In the newest episode of Anthony Bourdain's CNN series "Parts Unknown," the late chef, world traveler, adventurer and television personality documented a visit to south Louisiana last February to immerse himself in Cajun Mardi Gras.
Bourdain, who was found dead in a French hotel room on June 8 after committing suicide, ventured to places like Opelousas, Mamou and Grand Coteau to find what makes Cajun Mardi Gras -- and the area's culture -- truly one-of-a-kind.
"There are parts of America that are special, unique, unlike anywhere else. Cultures all their own, kept close, much loved but largely misunderstood," Bourdain's voice-over for the episode begins. "The vast patchwork of saltwater marshes, bayous and prairie land that make up Cajun country is one of those places."
Here are a few notable moments from the highly entertaining show (but, first, if you need a quick lesson what Cajun Mardi Gras -- in which costumed and masked runners on horseback, foot or trailer race through neighborhoods begging for chickens to put in the communal gumbo pot that evening -- is exactly, click here):
Cajun Mardi Gras is 'insane'
Almost 10 years after his first trip to Acadiana, when he learned the ins and outs of a boucherie, Bourdain reconnects with with the musical Savoy family. He finds them in their backyard playing. Patriarch Marc Savoy is on the accordion, wife Ann plays guitar, and sons Joel and Wilson fiddle away. Together, they're the Savoy Family Band. What does Ann think of Cajun Mardi Gras? It's become "insane," she cracks.
A fais do-do to remember
-- A fais do-do in Grand Coteau is the next stop for Bourdain. The chilly rain doesn't let up, but neither does the pre-Carnival partying under a tent. Bourdain asks party-goers some interesting questions about women's roles in Cajun Mardi Gras. "It's backwards here," remarks a woman. Cajun Mardi Gras is almost exclusively an all-male event. There's a separate run, though, in which women can participate. At the fais do-do there's boiled crawfish (*NOT* crawdads or mudbugs, Bourdain learns).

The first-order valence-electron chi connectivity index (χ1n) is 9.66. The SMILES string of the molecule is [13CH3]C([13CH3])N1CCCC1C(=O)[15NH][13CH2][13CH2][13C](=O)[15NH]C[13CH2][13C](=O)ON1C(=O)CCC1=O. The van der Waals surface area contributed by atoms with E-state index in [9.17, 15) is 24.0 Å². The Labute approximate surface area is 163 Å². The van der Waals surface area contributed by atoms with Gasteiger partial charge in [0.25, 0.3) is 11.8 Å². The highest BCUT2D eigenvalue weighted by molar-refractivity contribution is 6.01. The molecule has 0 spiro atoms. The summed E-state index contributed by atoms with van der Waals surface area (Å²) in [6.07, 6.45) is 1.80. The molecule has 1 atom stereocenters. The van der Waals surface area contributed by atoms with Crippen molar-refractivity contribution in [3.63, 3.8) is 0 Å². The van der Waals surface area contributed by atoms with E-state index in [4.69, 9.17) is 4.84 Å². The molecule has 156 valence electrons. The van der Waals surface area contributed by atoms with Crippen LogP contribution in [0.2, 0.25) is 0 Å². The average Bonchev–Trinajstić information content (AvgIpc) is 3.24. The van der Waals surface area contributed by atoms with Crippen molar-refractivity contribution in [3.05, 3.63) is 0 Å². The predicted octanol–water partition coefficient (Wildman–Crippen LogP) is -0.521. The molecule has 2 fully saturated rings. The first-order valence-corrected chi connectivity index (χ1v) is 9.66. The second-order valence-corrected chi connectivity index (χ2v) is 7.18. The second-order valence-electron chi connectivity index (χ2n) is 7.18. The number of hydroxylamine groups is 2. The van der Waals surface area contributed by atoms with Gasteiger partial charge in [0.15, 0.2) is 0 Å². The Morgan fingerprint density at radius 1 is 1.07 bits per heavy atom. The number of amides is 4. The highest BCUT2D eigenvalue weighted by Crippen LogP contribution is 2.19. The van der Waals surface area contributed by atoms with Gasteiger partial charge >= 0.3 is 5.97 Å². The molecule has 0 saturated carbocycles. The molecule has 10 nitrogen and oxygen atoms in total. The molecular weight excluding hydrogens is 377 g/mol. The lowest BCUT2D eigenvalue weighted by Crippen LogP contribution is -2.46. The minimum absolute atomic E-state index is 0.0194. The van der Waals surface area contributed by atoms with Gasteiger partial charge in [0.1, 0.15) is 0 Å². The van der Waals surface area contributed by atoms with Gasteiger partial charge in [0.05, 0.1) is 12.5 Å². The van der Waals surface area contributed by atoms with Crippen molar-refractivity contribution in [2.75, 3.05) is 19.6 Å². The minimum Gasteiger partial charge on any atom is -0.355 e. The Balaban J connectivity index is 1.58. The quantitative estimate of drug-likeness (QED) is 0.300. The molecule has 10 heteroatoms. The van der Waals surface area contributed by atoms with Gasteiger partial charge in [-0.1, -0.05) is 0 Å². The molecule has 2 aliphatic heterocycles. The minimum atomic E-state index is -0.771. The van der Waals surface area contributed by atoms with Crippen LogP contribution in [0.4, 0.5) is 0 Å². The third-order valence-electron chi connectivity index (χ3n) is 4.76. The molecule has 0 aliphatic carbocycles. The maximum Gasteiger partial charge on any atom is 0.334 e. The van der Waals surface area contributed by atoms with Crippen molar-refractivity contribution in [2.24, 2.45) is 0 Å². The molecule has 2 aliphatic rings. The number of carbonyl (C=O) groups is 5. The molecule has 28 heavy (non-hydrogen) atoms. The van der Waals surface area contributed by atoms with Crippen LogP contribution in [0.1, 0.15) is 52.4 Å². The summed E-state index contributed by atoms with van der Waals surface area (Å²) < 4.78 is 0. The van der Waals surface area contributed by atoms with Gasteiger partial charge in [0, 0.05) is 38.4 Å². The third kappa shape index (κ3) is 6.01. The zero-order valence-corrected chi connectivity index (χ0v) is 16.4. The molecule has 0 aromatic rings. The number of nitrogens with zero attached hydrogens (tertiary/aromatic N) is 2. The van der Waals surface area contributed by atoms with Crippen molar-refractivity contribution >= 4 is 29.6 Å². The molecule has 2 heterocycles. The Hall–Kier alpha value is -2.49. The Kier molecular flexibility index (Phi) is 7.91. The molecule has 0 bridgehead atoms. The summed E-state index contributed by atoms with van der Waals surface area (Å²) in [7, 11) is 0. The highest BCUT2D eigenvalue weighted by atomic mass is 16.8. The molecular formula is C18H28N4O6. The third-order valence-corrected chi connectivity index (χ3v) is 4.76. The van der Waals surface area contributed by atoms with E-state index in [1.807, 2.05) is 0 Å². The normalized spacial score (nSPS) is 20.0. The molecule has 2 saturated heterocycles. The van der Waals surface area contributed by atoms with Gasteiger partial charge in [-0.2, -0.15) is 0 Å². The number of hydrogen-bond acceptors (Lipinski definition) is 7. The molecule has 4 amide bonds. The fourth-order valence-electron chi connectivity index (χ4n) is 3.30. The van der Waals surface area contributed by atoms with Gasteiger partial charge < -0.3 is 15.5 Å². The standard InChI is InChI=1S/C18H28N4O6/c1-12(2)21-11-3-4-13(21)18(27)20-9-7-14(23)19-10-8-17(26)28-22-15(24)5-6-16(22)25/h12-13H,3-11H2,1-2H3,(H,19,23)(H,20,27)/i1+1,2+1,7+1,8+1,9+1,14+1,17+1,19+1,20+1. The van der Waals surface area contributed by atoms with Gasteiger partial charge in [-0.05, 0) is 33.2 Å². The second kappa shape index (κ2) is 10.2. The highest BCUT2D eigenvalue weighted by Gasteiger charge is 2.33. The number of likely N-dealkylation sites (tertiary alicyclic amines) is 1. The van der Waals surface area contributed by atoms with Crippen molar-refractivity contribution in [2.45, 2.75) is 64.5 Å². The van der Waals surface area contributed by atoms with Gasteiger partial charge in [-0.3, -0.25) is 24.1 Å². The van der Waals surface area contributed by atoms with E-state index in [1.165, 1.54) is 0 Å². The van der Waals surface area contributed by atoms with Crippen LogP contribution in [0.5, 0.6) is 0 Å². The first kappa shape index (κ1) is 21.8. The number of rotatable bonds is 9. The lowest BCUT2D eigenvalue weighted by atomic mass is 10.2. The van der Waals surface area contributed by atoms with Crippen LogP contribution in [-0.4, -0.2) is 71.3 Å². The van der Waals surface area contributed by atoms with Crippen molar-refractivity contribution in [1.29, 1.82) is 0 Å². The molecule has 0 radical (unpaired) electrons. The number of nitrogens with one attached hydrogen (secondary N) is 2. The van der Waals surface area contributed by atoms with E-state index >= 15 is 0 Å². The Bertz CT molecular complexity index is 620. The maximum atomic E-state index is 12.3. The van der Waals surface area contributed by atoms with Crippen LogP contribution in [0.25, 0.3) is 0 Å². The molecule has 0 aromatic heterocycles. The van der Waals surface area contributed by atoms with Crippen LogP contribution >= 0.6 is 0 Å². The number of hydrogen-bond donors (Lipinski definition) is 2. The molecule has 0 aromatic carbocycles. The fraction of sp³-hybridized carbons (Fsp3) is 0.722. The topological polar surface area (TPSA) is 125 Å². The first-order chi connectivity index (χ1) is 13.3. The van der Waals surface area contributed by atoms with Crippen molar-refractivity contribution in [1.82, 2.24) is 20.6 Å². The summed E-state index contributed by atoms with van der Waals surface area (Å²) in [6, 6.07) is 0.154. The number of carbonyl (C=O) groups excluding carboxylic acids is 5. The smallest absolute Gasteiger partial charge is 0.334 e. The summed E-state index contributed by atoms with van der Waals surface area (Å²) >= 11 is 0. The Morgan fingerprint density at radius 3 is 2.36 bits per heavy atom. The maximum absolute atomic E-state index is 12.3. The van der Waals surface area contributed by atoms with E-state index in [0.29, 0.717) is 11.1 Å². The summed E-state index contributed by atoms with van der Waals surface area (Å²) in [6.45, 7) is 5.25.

The music cranks up too, and, though the ground is muddy (think Jazz Fest-style muddy), that doesn't stop folks from dancing. Some people decide to actually sling mud and jump in the mud. Did we mention alcohol was served at the fais do-do?
Pig hunting, of course
Bourdain also goes pig hunting in the episode. He joins the Miller family in a marshland on an air boat. On this day, though, the boys leave empty handed, but the day's not lost. Bourdain joins Jackie and Larry Miller's family for dinner on Lundi Gras. "Grandma Jackie" gifts Bourdain his Mardi Gras costume. Jackie Miller works year-round on the colorful costumes, she says. She's a traditionalist too. Some people ask for Saints and LSU-themed costumes, but that's not her style. Bourdain is thoroughly impressed with his costume.
Finally, Mardi Gras arrives
Mardi Gras arrives, and Boudain feels 'like he should warn people." The revelers gather in costume -- and with plenty of beer. The group first stops at a retirement home to dance a bit. After that kind gesture, and before 9 a.m., Bourdain observes everyone is quite, say, full of beer. For a few minutes, viewers see Cajun Mardi Gras for what it is -- grown (drunk) men chasing chickens as they parade from home to home. "Kind of like trick-or-treating ... if everyone was drunk and competing for the last peanut butter cup," Bourdain notes.
When the paradegoers return to the town of Mamou, the expressions on people's faces are priceless. A couple of men appear to pass out from the day of partying. On-lookers giggle and take pictures. "Gonna be hurting tomorrow," Bourdain said.
'Memorable if nothing else'
Bourdain takes the drive-through line at First Lutheran Church in Lafayette to receive ashes on Ash Wednesday. Then he heads to Suire's in Kaplan. No frills here. The restaurant and grocery has its menu written on the wall outside. Bourdain polishes off an oyster po-boy, crawfish étouffée and a slice of pecan pie. After his Cajun Mardi Gras experience Bourdain notes he has a few bruises, a minimal hangover but is feeling pretty good. "Memorable if nothing else," he says, as the show winds down, "...through the parting clouds of cruel winter there is light and hope and the onset of spring."
Advocate staff writer Judy Bergeron contributed to this report.